The mainstream media is just starting to get hold of Telstra Australia’s plans for the use of QR Codes to provide links to mobile web content from printed and screen-based media.
According to this article from The Age, the primary driver behind this particular trial is Australian marketing company QMCODES, who hold the exclusive Australian license to the I-nigma reader – the most widely used QR Code reader application used In Japan, where QR Codes are already almost universally used already.
While the write-up focusses on the commercial marketing and advertising potential of QR Codes, it also hints at the social applications of QR Codes to “link” with users’ MySpace or Facebook pages. However, unfortunately, it looks like neither QMCODES nor Telstra have yet realised the enormous potential of QR Codes in education – to link students with mobile-web resources and activities that relate to their physical location or current physical context.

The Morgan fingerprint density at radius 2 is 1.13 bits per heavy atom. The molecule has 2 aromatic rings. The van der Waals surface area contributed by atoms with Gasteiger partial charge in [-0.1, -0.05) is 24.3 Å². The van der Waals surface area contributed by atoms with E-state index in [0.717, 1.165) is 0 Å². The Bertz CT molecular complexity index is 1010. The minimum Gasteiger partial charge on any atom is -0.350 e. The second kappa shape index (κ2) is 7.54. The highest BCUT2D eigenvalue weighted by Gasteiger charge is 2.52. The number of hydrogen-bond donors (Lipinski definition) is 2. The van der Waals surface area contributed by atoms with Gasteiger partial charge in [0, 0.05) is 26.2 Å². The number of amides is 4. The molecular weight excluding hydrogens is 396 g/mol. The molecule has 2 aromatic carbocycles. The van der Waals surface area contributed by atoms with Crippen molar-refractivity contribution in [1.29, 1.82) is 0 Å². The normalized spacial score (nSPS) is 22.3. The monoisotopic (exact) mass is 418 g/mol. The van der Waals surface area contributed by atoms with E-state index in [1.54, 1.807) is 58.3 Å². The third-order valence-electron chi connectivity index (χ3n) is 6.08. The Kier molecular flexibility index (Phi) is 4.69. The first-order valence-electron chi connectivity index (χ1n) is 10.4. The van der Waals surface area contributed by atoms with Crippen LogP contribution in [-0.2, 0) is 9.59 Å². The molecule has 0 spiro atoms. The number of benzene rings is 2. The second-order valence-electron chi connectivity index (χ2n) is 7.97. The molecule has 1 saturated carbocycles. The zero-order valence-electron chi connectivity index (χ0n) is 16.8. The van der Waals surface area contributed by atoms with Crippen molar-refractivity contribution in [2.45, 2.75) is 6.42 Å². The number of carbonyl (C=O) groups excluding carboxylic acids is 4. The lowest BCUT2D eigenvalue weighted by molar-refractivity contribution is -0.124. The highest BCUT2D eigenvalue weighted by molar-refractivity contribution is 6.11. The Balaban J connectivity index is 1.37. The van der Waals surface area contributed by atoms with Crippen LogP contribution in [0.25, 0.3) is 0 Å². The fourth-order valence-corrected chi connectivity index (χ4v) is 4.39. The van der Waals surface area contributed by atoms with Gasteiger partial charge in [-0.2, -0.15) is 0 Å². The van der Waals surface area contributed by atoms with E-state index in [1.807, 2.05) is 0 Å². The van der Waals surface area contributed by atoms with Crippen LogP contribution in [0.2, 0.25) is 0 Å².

Hmm. I think I’ll try to get in touch with both organisations to see if they’d like to work in partnership with educational technologists to develop solutions for education and training…
UPDATE (14 Dec 2007): I’ve been contacted by Telstra, who’ve clarified that they are aware of the educational potential of QR Codes, but they do not have a partnership with QMCODES. It’s gratifying to know that there are a number of organisations in Australia working on innovating with 2D barcode technology!
Tags: i-nigma, inigma, qmcodes, qrcodes, qr code, qr codes, 2d barcode, 2dbarcode, telstra, nextg, next g, education, technology, m-learning, mlearning, mobile learning, mobilelearning, mobile-learning